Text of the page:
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US Industrial Production Falls, Offline Capacity Rises to Recession Level

Posted by Joseph Trevisani on Dec 16, 2015 1:12:11 PM

The output of American factories, mines and utilities fell sharply in November, bringing the idle portion of the U.S. industrial plant to its highest level in almost two years and suggesting that economic growth is waning in the fourth quarter.  

Industrial production plunged 0.6 percent in November, the third negative month in a row and the steepest drop in three and a half years, according to the Federal Reserve on Wednesday.  Economists had predicted a 0.2 percent decline. October's drop doubled on revision to -0.4 percent. Output has fallen in nine of eleven months this year, the highest percentage of monthly declines since the period of July 2008 through May 2009.  

Capacity utilization, the percent of the U.S. industrial establishment in productive use, also slipped sharply in November falling to 76.95 percent, from 77.48 percent prior. This is its lowest level since January 2014. Almost one quarter of U.S. industrial capacity lay unused in November and the percentage inproduction has fallen steadily since reaching the post-recession high of 79.04 percent in November 2014.  The 75.73 percent average since the end of the downturn in June 2009 is the lowest of any post-war economic recovery.

The drop in industrial productions was partially due to mild fall weather in most of the country, prompting a 4.3 percent contraction in the utilities index as far fewer homes and buildings turned on their heat.  Oil and natural gas drilling, counted by the Fed as part of mining activity, has fallen dramatically as crude oil prices have plummeted, and is now at levels not seen for over 15 years.  

Manufacturing output remained unchanged in the month, supported by non-durable consumer goods, though missing the 0.1 percent gain expected by analysts.  Durable goods production declined 0.2 percent led by a falling automobile output. 

Annual industrial production in the year to November declined 1.17 percent from a 0.27 percent gain the previous month. This is the first yearly drop since December 2009.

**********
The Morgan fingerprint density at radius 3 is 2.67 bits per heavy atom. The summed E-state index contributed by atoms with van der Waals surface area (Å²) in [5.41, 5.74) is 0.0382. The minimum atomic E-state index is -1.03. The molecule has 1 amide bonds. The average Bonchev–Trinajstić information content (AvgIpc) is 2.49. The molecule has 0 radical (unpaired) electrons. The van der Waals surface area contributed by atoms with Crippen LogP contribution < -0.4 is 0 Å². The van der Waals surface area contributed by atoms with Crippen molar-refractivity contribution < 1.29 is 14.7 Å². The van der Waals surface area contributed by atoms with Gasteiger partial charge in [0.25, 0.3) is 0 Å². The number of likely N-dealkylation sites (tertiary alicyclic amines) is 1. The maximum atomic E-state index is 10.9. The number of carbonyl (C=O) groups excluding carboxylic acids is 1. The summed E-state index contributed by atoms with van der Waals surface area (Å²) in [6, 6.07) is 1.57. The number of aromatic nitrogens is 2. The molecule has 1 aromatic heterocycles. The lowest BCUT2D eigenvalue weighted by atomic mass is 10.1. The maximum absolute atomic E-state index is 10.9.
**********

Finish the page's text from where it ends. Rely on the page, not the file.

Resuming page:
Annual declines in industrial output are rare. In the last thirty five years, each time annual production went negative the economy was either in or entering a recession.  

Capacity utilization shows a similar though less correlated pattern. In the recessions of 1981-82, 2001 and 2007-09 the economy was already in recession when the utilization level fell beneath 77 percent. However in the short recessions of 1979-80 and 1990-91 capacity utilization was in the low 80s as the economic downturn began and never dropped below 78 percent. 

In a separate report Markit Economics said that its preliminary manufacturing purchasing managers index for December slipped to 51.3 from 52.8 in November. This was lowest reading since October 2012 and well below the consensus estimate of 52.6.  The new orders index collapsed to its worst level since September 2009 and production volume was the weakest since October 2013. 

Manufacturing has an inordinate value as an indicator despite its relative minor role in overall economic activity. As Market noted in its write-up, “Although manufacturing only accounts for around one-tenth of the economy, the manufacturing PMI exhibits a high correlation of 77% with GDP as industrial activity has an important cyclical impact on other parts of the economy.”


Joseph Trevisani

Chief Market Strategist

WorldWideMarkets Online Trading

Charts: Bloomberg







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